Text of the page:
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Found 21 results

  1. Seed Cone

    From the album Plants of the Lewellyn Formation

    Early Conifer Fruit/Seed Body about 4" long Pennsylvanian Age (308-300 MY) Lewellyn Formation Columbia County, PA The impression is coated in white iron oxide left from original plant material during fossilization.
  2. Inspired by a post last week by @I_gotta_rock, I decided to take a bit of an impromptu trek out to Centralia to add some of the famous white fern plates of the Lewellyn formation to my collection. I say impromptu because I was told I needed some pretty good rock climbing gear to be safe at the site, I ordered some pretty nice rock climbing gear too, still decided to go take a peek before everything arrived leading to one heck of an adventure that still has me smiling from ear to ear. We got our stuff ready to head out bright and early when I immediately hit my first snag, last week's adventure to the C&D canal left me with an absolutely lovely set of scars above my ankles from the thickets of exactly-the-height-of-my-ankles thorn burrs that had overgrown the spoil piles. Given that the scars were still healing, I decided to forego my normal high cuff desert boots that would surely rub against them all day for my trusty pair of low cut boat shoes. I'm pretty good on my feet right it'll be just fine yep. Off we went, excited to check out the mystery 'burning town' and the fossils said to be found there, a decent bit into our drive down 61 I noticed a billboard for 'Deer Lake Pub & Restaurant'. I thought to myself "wait didn't some guy find trilobites behind some bar in Deer Lake?" oh he sure did, queue "Hey hun, wanna have dinner at that nice little pub on the way back? maybe check out the rocks around the random excavator they have in the parking lot?". I got the go-ahead and gave a silent fist pump, two birds with one stone! We had barely any trouble finding the site out in Centralia, thanks to excellent directions from @I_gotta_rock and an encounter with a man and woman on the path out as we were headed in. He held a gigantic slab of black shale as triumphantly as any athlete with a trophy and she followed behind hefting a yellow 5-gallon bucket. Few words were exchanged but I do hope they browse this forum. Not too shortly after we arrived at the slope of scree and made our way to the top to survey the site. The view was breathtaking, overlying the subtle thought of "hold up it didn't look this steep in her photos" - though an adventure we came for an adventure we were going to have. We spent the afternoon slipping and sliding across the scree, maintaining a low center of gravity (butt-scooting) as we clambered up and down the slope. To say the site was plentiful would be an understatement, we were literally walking over layers of fossils. I decided to focus primarily on collecting small/medium sized specimens as the shale was quite fragile and dragging a 15lb chunk of rock up that slope would've brought me too close to my own mortality for comfort. We wrapped up our time in Centralia after collecting our fill and emptying my shoes of scree for the 10th time, leaving enough time for a short drive down 61 to Deer Lake. As the sun was setting we pulled into the parking lot at Deer Lake Pub & Restaurant, parking a stone's throw away from a freshly made cut into the Mahantango beneath a nicely perched excavator. We took a short look around the site, primarily shale/scree with plenty of good looking rocks to hit with a pick. Hoping for a trilobite we lost the race against the sun going down but did make out with a small bounty of brachiopods and a crinoid stem. All told, I couldn't be happier with the day's haul having just finished basic prep work at 10PM. I'd say the finds of the day were a mystery specimen from Centralia that i'm hoping is some sort of seed, a clean/closed clam like brachipod from Deer Lake and numerous well defined small to medium sized fern plates. Site view - Centralia Site view - Deer Lake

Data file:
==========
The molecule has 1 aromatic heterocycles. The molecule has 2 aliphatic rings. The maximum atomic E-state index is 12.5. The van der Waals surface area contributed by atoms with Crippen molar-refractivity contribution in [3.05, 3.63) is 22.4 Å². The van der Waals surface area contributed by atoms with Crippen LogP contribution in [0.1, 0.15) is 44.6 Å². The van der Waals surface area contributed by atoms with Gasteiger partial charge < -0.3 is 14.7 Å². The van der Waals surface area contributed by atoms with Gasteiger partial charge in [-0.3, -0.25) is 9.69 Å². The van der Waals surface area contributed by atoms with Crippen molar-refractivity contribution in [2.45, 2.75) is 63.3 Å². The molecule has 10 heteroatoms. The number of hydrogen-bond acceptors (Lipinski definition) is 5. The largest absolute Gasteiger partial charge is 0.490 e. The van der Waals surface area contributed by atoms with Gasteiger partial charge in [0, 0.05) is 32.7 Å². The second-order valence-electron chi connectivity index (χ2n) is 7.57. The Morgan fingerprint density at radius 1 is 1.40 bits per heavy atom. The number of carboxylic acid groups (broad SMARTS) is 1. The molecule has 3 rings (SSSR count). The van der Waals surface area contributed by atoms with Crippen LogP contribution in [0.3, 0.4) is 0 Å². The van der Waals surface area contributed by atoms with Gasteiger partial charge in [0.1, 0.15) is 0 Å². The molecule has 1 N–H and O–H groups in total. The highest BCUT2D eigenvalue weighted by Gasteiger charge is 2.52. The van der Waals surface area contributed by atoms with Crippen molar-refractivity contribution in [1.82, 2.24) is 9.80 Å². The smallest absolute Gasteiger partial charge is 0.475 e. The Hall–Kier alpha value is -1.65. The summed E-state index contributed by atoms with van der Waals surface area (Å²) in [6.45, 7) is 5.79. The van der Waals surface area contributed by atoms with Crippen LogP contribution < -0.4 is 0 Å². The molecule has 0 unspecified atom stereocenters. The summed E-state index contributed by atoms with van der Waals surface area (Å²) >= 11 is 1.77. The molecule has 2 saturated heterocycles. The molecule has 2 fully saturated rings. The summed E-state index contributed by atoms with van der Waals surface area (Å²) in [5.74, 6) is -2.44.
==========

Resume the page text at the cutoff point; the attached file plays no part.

3. Pecopteris sp.

    From the album Plants of the Lewellyn Formation

    Fern leaf Columbia County, Pennsylvania Carboniferous Lewellyn Formation
  4. Neuropteris ovata

    From the album Plants of the Lewellyn Formation

    Fern leaf with colorful iron oxide coating left by the plant itself Columbia County, Pennsylvania Carboniferous Lewellyn Formation
  5. Neuropteris ovata

    From the album Plants of the Lewellyn Formation

    Fern pinnae Columbia County, Pennsylvania Carboniferous Lewellyn Formation
  6. Cordaites sp.

    From the album Plants of the Lewellyn Formation

    Leaf cast with iron oxide coating left by the plant itself Columbia County, Pennsylvania Carboniferous Lewellyn Formation
  7. Calamites

    From the album Plants of the Lewellyn Formation

    Giant horsetail plant Columbia County, Pennsylvania Carboniferous Lewellyn Formation
  8. Alethopteris2.JPG

    From the album Plants of the Lewellyn Formation

    Tree Fern leaf impression Columbia County, Pennsylvania Carboniferous Lewellyn Formation
  9. Alethopteris fern with Cordaites leaf

    From the album Plants of the Lewellyn Formation

    Tree Fern Leaflet The white highlights are most likely kaolinite left from the plant itself. Columbia County, Pennsylvania Carboniferous Lewellyn Formation
  10. Pith casts

    From the album Plants of the Lewellyn Formation

    Cast of pith from unknown plant (Cordaites?) Columbia County, Pennsylvania Carboniferous Lewellyn Formation
  11. Cordaites sp.

    From the album Plants of the Lewellyn Formation

    Leaf impression in siltstone Carboniferous period Ralston, Pennsylvania
  12. Daring to Hunt Centralia Ferns